I recently became aware of an expensive student volunteer exchange program, giving first world college students a chance to help people in the developing world. When I complained to a fellow effective altruist that I thought the program was ineffective compared to top GiveWell recommendations, he observed that the charity seemed fairly effective – only at a different goal. Once I’d considered that the charity might be aiming to provide an enjoyable experience for college students, things started to make sense. Their website shows how many students they have helped, and writes largely about the positive experiences these students had. Very little focus was placed on the outcome of the work in the developing world.
We have written before about how many charities measure intermediate metrics and gave a few reasons why this happens. Yet another reasons is that some charities do not have ‘improving the world’ as their primary focus.
Now of course all charities have many goals aside from their primary mission and often these other goals can improve a charity’s performance. For example growing a charity that is doing great work can be a very positive thing, even if done partly due to raw ambition. But the goal of growth could also push an ineffective charity to expand, taking away donations from effective ones. These side-goals become very worrying when an organization starts prioritizing them over the “bottom line” of the amount of good being done.
How to tell if an organization is over-prioritizing side-goals?
Two recent Charity Science birthday fundraisers have raised thousands of dollars each. As well as simply being inspiring and nice stories to share, they’re interesting examples of how anyone can raise a lot of money and spread awareness of effective charity, and of the reactions that friends and family have to this.
The fundraisers in question were run by Theron Pummer and Peter Hurford. Theron is a philosophy post-doc associated with Oxford’s Population Ethics Project who previously ran the San Diego EA group; Peter is a Chicago-based data scientist who co-founded .impact. They both raised over $5,000 including Charity Science's matching funds, massively overshooting their original goals.
How did they do it? It wasn’t magic. They simply emailed a particularly large cross-section of their personal networks - Peter, for instance, emailed 145 people. Naturally, the majority of these people weren’t in the habit of giving them birthday presents, but this didn’t matter in the way it would have had Theron and Peter been asking for accessories for their private yachts (which I gather are already well furnished). We’ve consistently found that friends and family react very positively when asked if they want to contribute to fundraisers. Many of Theron’s donations came from philosophers who he only knew passingly from conferences and the like, and hadn’t spoken to in a long time.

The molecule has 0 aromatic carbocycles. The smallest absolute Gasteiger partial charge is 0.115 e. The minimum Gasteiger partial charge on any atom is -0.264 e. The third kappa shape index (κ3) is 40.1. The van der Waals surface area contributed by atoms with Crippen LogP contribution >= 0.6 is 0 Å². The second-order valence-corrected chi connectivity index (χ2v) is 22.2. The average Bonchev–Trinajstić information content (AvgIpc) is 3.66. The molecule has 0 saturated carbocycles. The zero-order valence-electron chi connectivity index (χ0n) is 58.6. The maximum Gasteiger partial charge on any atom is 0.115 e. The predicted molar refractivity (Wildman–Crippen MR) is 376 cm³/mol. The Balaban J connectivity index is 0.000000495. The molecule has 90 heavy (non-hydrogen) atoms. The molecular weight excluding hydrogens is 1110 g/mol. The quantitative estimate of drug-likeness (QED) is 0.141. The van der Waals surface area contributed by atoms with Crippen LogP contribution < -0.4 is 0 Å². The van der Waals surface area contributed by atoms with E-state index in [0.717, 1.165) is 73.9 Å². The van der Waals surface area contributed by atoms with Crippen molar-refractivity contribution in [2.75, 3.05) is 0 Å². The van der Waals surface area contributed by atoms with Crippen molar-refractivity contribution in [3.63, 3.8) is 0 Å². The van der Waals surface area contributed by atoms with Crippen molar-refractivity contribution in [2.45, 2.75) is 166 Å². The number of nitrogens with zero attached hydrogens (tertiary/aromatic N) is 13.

One useful lesson from this is that many people don’t need much prompting to give to effective charities. Plausibly they were ready to give to charity anyway, and a friend (even a loose one) making an ask prompted them to do so and determined their charity choice. It’s worth noting that Theron and Peter judged that the vast majority of their donations wouldn’t have been made otherwise, basing this partly on what those responsible for those donations said.
If you’d like to see if you can emulate Theron and Peter’s success - and help a great many people in the process - then you can sign up to run a birthday or Christmas fundraiser. If you do, be sure to follow their lead and send out emails far and wide. You may be pleasantly surprised by who gives, and how much.
You also might be interested in our operations blog that details: our month to month organizational progress, the more technical ideas we have, and our board meeting minutes